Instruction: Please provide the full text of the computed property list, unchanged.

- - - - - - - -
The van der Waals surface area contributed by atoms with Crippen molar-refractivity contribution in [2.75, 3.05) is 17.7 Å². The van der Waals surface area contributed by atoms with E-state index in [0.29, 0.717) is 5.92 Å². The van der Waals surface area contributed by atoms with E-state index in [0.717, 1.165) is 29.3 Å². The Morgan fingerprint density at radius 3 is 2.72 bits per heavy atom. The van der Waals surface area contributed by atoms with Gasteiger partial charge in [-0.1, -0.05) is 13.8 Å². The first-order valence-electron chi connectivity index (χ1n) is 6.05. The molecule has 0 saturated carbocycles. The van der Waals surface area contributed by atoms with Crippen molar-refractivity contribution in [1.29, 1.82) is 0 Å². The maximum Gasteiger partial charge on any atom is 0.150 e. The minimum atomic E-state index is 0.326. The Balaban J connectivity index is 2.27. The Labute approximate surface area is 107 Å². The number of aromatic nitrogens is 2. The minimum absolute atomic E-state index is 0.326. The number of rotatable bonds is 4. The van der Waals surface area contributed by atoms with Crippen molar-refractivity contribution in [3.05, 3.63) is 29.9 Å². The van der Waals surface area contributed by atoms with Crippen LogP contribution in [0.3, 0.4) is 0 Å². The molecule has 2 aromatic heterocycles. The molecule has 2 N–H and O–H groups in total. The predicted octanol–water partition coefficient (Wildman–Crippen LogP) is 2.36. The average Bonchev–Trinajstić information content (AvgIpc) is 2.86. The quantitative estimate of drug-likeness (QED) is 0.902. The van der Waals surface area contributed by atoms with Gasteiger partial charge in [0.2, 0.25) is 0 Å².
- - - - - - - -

The van der Waals surface area contributed by atoms with Crippen molar-refractivity contribution in [2.75, 3.05) is 17.7 Å². The van der Waals surface area contributed by atoms with E-state index in [0.29, 0.717) is 5.92 Å². The van der Waals surface area contributed by atoms with E-state index in [0.717, 1.165) is 29.3 Å². The Morgan fingerprint density at radius 3 is 2.72 bits per heavy atom. The van der Waals surface area contributed by atoms with Gasteiger partial charge in [-0.1, -0.05) is 13.8 Å². The first-order valence-electron chi connectivity index (χ1n) is 6.05. The molecule has 0 saturated carbocycles. The van der Waals surface area contributed by atoms with Crippen molar-refractivity contribution in [1.29, 1.82) is 0 Å². The maximum Gasteiger partial charge on any atom is 0.150 e. The minimum atomic E-state index is 0.326. The Balaban J connectivity index is 2.27. The Labute approximate surface area is 107 Å². The number of aromatic nitrogens is 2. The minimum absolute atomic E-state index is 0.326. The number of rotatable bonds is 4. The van der Waals surface area contributed by atoms with Crippen molar-refractivity contribution in [3.05, 3.63) is 29.9 Å². The van der Waals surface area contributed by atoms with Crippen LogP contribution in [0.3, 0.4) is 0 Å². The molecule has 2 aromatic heterocycles. The molecule has 2 N–H and O–H groups in total. The predicted octanol–water partition coefficient (Wildman–Crippen LogP) is 2.36. The average Bonchev–Trinajstić information content (AvgIpc) is 2.86. The quantitative estimate of drug-likeness (QED) is 0.902. The van der Waals surface area contributed by atoms with Gasteiger partial charge in [0.2, 0.25) is 0 Å².